The theory implicit in these models is supported by the fact that the suicide rate actually falls during a war (which may account for the present low rate in Northern Ireland). Between 1936 and 1939 there were about 5100 suicides a year in this country. During the war the figure fell to an average of about 3500 and after 1945 it rose again, exceeding 4700 by 1949. The apparent contradiction here—that people may be more optimistic about life when they are under the greatest pressure is explained by the fact that in wartime, whatever the suffering, there is an encouragement towards social cohesion. People are more easily integrated with each other because they are convinced they are pulling together for the common good, with a perceptible object. They offer mutual support, sharing disasters and set-backs.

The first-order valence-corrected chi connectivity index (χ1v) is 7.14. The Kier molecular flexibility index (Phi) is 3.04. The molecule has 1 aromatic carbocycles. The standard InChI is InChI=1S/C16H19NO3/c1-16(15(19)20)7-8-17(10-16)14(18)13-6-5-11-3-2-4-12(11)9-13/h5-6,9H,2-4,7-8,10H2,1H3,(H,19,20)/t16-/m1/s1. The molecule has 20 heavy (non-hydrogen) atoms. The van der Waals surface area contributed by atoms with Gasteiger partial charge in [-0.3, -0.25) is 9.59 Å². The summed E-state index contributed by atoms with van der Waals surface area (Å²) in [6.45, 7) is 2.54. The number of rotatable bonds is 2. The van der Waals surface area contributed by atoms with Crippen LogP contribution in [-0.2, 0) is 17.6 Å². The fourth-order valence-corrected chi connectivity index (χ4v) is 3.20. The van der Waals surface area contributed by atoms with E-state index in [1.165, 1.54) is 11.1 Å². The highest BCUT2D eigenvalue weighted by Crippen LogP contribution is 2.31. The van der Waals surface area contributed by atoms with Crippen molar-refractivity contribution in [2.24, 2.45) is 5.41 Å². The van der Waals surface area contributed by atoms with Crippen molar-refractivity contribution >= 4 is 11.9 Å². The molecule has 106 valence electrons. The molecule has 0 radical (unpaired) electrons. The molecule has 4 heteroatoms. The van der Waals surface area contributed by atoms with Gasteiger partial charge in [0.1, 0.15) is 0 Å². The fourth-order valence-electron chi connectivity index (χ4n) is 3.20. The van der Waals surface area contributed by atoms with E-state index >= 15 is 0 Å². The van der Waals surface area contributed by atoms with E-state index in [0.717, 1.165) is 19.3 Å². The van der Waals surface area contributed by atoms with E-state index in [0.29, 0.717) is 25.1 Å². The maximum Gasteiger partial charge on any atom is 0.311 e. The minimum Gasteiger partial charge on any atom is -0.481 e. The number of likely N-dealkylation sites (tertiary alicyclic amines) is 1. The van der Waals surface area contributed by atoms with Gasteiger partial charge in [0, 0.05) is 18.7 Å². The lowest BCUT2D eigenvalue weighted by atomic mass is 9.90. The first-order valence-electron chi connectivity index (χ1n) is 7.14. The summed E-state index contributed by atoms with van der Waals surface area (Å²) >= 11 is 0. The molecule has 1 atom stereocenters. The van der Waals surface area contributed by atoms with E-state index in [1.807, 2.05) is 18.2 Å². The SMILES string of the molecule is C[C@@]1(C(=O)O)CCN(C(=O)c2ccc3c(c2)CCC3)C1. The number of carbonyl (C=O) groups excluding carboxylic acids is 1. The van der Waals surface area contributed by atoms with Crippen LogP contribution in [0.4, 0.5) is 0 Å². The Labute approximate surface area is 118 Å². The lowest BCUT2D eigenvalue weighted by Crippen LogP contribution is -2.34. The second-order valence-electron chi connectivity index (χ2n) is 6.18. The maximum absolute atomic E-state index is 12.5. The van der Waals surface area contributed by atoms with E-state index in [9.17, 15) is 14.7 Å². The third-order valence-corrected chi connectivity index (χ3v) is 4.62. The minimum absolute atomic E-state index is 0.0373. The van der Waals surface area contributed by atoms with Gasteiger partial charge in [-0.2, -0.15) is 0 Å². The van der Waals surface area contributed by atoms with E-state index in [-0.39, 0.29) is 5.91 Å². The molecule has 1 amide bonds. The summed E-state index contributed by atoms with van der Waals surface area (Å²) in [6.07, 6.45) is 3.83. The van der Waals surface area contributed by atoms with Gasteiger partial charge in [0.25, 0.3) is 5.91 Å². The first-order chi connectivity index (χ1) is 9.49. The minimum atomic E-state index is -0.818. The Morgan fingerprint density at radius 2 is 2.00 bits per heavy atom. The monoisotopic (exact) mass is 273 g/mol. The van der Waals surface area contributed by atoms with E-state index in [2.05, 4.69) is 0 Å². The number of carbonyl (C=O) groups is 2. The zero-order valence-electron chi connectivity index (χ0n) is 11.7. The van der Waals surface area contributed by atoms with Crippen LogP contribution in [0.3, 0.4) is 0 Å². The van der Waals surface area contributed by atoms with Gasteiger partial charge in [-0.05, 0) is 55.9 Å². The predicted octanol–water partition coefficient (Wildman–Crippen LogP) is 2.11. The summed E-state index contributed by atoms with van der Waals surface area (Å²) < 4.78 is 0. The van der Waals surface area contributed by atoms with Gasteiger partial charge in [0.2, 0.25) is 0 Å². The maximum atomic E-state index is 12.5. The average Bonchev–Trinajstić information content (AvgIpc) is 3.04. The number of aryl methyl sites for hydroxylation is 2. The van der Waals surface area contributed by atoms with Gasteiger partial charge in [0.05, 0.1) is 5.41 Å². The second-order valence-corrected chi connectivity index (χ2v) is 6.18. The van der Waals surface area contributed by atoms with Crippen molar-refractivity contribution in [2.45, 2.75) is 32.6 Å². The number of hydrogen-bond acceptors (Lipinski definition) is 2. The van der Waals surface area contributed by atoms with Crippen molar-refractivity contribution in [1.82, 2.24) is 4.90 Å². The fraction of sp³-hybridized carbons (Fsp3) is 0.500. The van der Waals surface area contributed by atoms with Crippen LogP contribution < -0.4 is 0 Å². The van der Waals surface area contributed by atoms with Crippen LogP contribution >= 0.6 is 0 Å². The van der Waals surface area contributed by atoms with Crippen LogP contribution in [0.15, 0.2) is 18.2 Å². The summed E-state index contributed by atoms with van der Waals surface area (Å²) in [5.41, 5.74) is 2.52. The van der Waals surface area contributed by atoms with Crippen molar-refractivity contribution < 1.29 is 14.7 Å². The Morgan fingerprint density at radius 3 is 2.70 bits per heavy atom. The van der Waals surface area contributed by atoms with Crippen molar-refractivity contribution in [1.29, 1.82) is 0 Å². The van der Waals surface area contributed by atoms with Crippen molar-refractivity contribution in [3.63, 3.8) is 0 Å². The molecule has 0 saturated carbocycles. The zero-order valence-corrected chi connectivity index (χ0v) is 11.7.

It is in the absence of this type of social cohesion—however spuriously based it may be—that the suicide rate tends to rise. Any additional stress, such as unemployment, is not easily coped with. The lonely old man in the city has less protection—is less integrated—than the woman with her family in the country village where everyone knows her. Peter Sainsbury wrote that in 1955 the suicide rate in London was at its highest in the areas where there were a lot of hotels and boarding houses; 27 per cent of the cases that year were living alone. One of the persistently high rates is in the borough of Kensington and Chelsea, which is thick with solitary bed-sitters as remote and as desolate as a far island.